Adderall: All it’s cracked up to be…or crack?
There’s almost a consensus that we have a serious mental health crisis in America. As a college student, every week I learn of another classmate who has ADHD, or anxiety, and needs pharmaceutical assistance by way of some grab bag concoction of pills, and it seems the easiest way for the public to deal with their issues is to medicate themselves. As someone who is also part of the community that has been prescribed some form of medication to help me in my day to day life, I have seen firsthand the positives, and negatives of such a practice. Although pharmaceutical companies boast that those who utilize their products will experience a better quality of life, such is not always guaranteed.
I was diagnosed with ADHD when I was 18, during the summer before my freshman year of college. Growing up, I always struggled when it came to focusing in class, especially when I didn’t find a topic particularly interesting, but it never really affected me in a negative way academically. Even though I would space out in class and sometimes miss important parts of lessons, when it came down to crunch time, I could always cram for a test and get good grades. The part of my ADHD that really affected me in high school were the more trivial things like constantly forgetting directions, misplacing my keys, or not being able to sit down and complete a task fully in one straight shot. This inability to complete a task began to pile up when it was time to apply for colleges, and eventually my mom took me to the doctor, and I was told I had Adult ADHD.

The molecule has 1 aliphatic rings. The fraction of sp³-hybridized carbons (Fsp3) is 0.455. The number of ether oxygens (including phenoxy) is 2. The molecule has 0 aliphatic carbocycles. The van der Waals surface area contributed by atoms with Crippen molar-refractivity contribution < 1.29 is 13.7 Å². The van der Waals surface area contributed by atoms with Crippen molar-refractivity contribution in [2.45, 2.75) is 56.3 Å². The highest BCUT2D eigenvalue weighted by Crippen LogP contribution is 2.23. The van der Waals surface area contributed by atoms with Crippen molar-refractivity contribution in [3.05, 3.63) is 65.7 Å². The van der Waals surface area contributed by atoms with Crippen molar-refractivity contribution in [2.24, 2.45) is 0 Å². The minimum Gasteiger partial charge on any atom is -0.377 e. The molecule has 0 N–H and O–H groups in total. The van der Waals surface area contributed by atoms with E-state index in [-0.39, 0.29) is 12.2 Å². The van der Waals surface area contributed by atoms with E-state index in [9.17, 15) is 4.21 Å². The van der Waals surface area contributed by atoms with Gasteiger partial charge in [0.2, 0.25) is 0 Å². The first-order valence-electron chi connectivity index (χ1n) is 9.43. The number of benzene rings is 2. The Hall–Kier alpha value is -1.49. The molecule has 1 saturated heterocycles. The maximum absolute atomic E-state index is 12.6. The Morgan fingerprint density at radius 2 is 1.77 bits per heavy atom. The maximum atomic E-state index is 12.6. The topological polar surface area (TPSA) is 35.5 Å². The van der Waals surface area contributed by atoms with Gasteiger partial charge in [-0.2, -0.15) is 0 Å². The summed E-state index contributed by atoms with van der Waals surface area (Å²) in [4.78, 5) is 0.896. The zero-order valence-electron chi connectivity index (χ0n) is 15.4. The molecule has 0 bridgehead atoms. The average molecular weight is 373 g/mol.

After being given my diagnosis, I was prescribed Vyvanse, a drug very similar to Ritalin, but said to be much more effective in people over the age of 18. When I began taking the medication, I instantly saw results in terms of focus, drive, and overall productivity when it came to school, but even more surprising was that I found myself misplacing things a lot less, and I was able to knock out monotonous tasks like laundry without becoming bored or distracted. Although I saw all of these undeniable benefits, Vyvanse also came with a lot of negative results.
The drug itself is a stimulant, very similar to an amphetamine, and as one would imagine, has many similar effects on the body to amphetamines. I found myself unable to sleep when I took the medication, and even worse unable to eat. The meds made eating feel gross to me, so I was losing weight as the weeks went on, and getting very little sleep.
To be completely honest, I felt like I was a crackhead. When I was taking the Vyvanse, It seemed like it was pretty much getting me high, I felt strangely happy and energetic for no reason, and although I was more productive, once I came down and the pills wore off, I was depressed and had no ambition to get anything done. All these negative effects began to be too much for me, and I stopped taking the medication.
Although Vyvanse made me much more productive, I knew deep down that it was not good for my body, or overall mental health. I don’t like having ADHD, but I realize that it can be a good thing sometimes. I may not be able to pay attention or always get my work done on time (as I write this paper almost a week late) but that’s because I have 1,000 other thoughts and ideas running through my head at once. I feel like there needs to be more studies into the negative effects of stimulants prescribed for ADHD like Adderall and Vyvanse, there is no way that it is a good idea to basically give children and young adults a bootleg form of Meth just so they’ll shut up in class and get their work done. As a people, we need to move away from our love of prescription pills and look for other ways to deal with mental health and learning disorders.